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TrendWatch: Down payment contributions as wedding gifts


You’re not imagining it. American couples are waiting longer and longer to get married. These delayed “I do’s” pose a very serious question: Just what do you get a couple that set up house—either independently or together—years ago?

Some of these happy couples may still register for traditional home goods as gifts. After all, it’s a great opportunity to start a new chapter of their lives with refreshed and updated décor. But, for those with plenty to feather their nests (or even too much, if they’re in the process of merging households) it may feel frivolous to suggest gifts they don’t really need. This is especially true if they’re scrimping and sacrificing for a big purchase, like a new home.

Enter the down payment as a registry gift!

Bride/Groom: But, isn’t it rude to ask for money?
Yes, it could be considered rude to ask for money. Luckily, a registry isn’t a place to ask for anything! When you add a food processor or pillow cases or a Nessie soup ladle to your wedding registry, you’re simply suggesting gift ideas that you and your spouse need and like. It’s a convenience for your guests, who may not know your current tastes or what you already have, but gift choices are ultimately the prerogative of the giver.

Even etiquette experts from The Emily Post Institute and Martha Stewart Weddings say it’s perfectly acceptable to let your friends and family know that you’d appreciate contributions toward a long-term financial goal like homeownership. Who knows? You may be doing a favor for guests who’d prefer to give cash, but worry that it won’t be seen as a thoughtful or meaningful gesture.

A few tips to safeguard everyone’s feelings:

  • Consider setting up a traditional registry for guests who prefer tangible gifts.
  • Like any gift registry, your desire for financial gifts should be passed by word of mouth, not printed on your invitations. Depending on your relationship with your guests, it may be fine to post links to your registries via social media or a wedding blog or website. The main thing to avoid at all costs is the impression that you’re telling guests what to buy, or even that gifts are expected.
  • Make it easy for people to contribute in whatever way they’d like. A crowdfunding site like HatchMyHouse.com, DownPaymentDreams.com or HoneyFund.com may be convenient for tech-savvy members of the Amazon generation, but your Great-aunt Gladys might prefer to give cash or a check—a smart move that avoids PayPal fees and other surcharges!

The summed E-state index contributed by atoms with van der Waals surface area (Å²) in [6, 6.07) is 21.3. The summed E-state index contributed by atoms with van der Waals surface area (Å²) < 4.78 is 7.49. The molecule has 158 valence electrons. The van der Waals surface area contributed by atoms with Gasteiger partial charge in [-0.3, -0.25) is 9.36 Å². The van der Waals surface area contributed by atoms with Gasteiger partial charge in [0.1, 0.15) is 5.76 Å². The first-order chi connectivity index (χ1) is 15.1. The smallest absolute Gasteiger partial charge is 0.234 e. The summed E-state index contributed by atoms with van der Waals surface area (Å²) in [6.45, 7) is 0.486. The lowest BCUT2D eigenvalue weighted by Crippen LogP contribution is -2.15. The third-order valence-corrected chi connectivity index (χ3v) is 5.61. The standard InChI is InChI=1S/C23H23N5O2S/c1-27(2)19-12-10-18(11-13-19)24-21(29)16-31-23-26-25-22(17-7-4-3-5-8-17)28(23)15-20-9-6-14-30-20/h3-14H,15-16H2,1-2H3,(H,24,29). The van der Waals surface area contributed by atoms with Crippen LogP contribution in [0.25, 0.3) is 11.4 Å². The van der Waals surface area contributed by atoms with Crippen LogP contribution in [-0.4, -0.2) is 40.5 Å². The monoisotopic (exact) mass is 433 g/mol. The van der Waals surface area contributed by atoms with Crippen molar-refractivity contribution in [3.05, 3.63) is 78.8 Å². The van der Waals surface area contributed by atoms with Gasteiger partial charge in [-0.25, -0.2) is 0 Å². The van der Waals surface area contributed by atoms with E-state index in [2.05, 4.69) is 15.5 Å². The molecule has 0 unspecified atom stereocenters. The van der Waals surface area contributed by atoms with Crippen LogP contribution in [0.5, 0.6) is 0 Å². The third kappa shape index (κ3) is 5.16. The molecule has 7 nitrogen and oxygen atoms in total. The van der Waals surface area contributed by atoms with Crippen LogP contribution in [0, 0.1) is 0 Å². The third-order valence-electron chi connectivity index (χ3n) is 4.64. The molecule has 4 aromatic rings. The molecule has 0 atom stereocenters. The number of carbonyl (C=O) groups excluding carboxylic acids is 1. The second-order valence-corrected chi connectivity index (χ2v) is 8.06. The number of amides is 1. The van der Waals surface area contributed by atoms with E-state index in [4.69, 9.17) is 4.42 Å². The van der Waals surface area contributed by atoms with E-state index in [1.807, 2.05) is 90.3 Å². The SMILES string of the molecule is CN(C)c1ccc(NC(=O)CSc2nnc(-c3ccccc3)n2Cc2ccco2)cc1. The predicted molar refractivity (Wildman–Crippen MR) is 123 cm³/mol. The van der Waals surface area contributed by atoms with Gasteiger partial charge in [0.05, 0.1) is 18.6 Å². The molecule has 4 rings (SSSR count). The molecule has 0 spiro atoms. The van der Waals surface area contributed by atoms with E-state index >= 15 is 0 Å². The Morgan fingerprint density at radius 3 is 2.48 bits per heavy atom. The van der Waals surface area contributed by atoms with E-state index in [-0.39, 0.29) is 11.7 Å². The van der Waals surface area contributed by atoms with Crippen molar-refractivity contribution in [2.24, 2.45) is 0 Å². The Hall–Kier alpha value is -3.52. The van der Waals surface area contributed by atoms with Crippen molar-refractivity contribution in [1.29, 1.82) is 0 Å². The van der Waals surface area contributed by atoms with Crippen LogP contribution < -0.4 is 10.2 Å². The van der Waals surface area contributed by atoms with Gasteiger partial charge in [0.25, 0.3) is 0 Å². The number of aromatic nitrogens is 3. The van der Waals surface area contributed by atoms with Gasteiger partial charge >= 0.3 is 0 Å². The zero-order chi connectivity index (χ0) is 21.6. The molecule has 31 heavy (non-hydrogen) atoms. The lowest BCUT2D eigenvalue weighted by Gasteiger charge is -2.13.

• Wait until after the nuptials to ask big contributors for a gift letter. Unless you’re closing on a home during your honeymoon, there should be plenty of time to broach the subject later.
  • Unless you’re donating the funds to charity, try not to say you’d like cash in lieu of gifts. Expressing a strong preference could make guests feel obligated to choose a monetary gift or make tangible-gift givers feel their presents are less appreciated.

Wedding Guest: But, isn’t it impersonal to give money?
Only you can decide whether cash is an appropriate gift, but it’s probably safe to say that money is rarely an unwelcome offering. If you’re concerned, there are many ways show that you’ve put great thought and care into your down payment gift.

Example ideas:

  • Engrave a personal message on a keychain, ornament, birdhouse, piggy bank, photo frame or other small home-oriented gift to commemorate their union or express your wishes for their future happiness. Include it with your check, cash or a copy of your online gift confirmation.
  • If you know of several other guests who intend to contribute, consider banding together to present a keepsake, such as an album filled with personal notes and well-wishes, family recipes to try out in the new kitchen, etc. Other group memento ideas: wishing stones in a decorative bowl or jar, signed puzzle pieces (perhaps forming a house) or a framed poem or proverb about home accompanied by signatures and personal messages.
  • Include a gift letter with any large contribution so the newlyweds will have it on hand when their lender asks for it. Bear in mind, you may be asked to provide a new version in the future if the lender needs it to include additional information.

A final note: Before you register, make sure that you’ll be able to use gift funds toward your home purchase. Depending on your loan type and lender, you may be limited in the amount or the source of gift funds used. Check out our FAQ on this topic now »

Need gift ideas for other occasions? See our other articles!